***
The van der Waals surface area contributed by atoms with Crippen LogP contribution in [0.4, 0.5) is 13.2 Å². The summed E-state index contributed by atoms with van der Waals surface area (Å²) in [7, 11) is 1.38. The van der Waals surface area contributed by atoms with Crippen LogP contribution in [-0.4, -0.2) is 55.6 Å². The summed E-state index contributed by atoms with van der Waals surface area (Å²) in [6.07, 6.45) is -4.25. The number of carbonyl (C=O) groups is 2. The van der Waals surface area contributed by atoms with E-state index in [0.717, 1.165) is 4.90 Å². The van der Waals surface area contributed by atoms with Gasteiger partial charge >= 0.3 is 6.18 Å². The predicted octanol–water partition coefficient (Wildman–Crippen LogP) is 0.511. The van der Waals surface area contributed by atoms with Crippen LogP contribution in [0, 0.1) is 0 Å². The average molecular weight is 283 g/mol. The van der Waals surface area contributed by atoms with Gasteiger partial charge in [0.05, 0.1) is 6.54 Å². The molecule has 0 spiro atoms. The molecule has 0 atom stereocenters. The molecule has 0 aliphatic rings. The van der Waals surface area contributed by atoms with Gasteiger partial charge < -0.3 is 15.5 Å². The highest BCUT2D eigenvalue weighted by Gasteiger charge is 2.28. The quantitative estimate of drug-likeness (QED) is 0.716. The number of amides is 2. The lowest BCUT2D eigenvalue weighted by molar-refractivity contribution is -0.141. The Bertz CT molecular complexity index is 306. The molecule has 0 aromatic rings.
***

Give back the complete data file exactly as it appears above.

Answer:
The van der Waals surface area contributed by atoms with Crippen LogP contribution in [0.4, 0.5) is 13.2 Å². The summed E-state index contributed by atoms with van der Waals surface area (Å²) in [7, 11) is 1.38. The van der Waals surface area contributed by atoms with Crippen LogP contribution in [-0.4, -0.2) is 55.6 Å². The summed E-state index contributed by atoms with van der Waals surface area (Å²) in [6.07, 6.45) is -4.25. The number of carbonyl (C=O) groups is 2. The van der Waals surface area contributed by atoms with E-state index in [0.717, 1.165) is 4.90 Å². The van der Waals surface area contributed by atoms with Gasteiger partial charge >= 0.3 is 6.18 Å². The predicted octanol–water partition coefficient (Wildman–Crippen LogP) is 0.511. The van der Waals surface area contributed by atoms with Crippen LogP contribution in [0, 0.1) is 0 Å². The average molecular weight is 283 g/mol. The van der Waals surface area contributed by atoms with Gasteiger partial charge in [0.05, 0.1) is 6.54 Å². The molecule has 0 spiro atoms. The molecule has 0 atom stereocenters. The molecule has 0 aliphatic rings. The van der Waals surface area contributed by atoms with Gasteiger partial charge < -0.3 is 15.5 Å². The highest BCUT2D eigenvalue weighted by Gasteiger charge is 2.28. The quantitative estimate of drug-likeness (QED) is 0.716. The number of amides is 2. The lowest BCUT2D eigenvalue weighted by molar-refractivity contribution is -0.141. The Bertz CT molecular complexity index is 306. The molecule has 0 aromatic rings.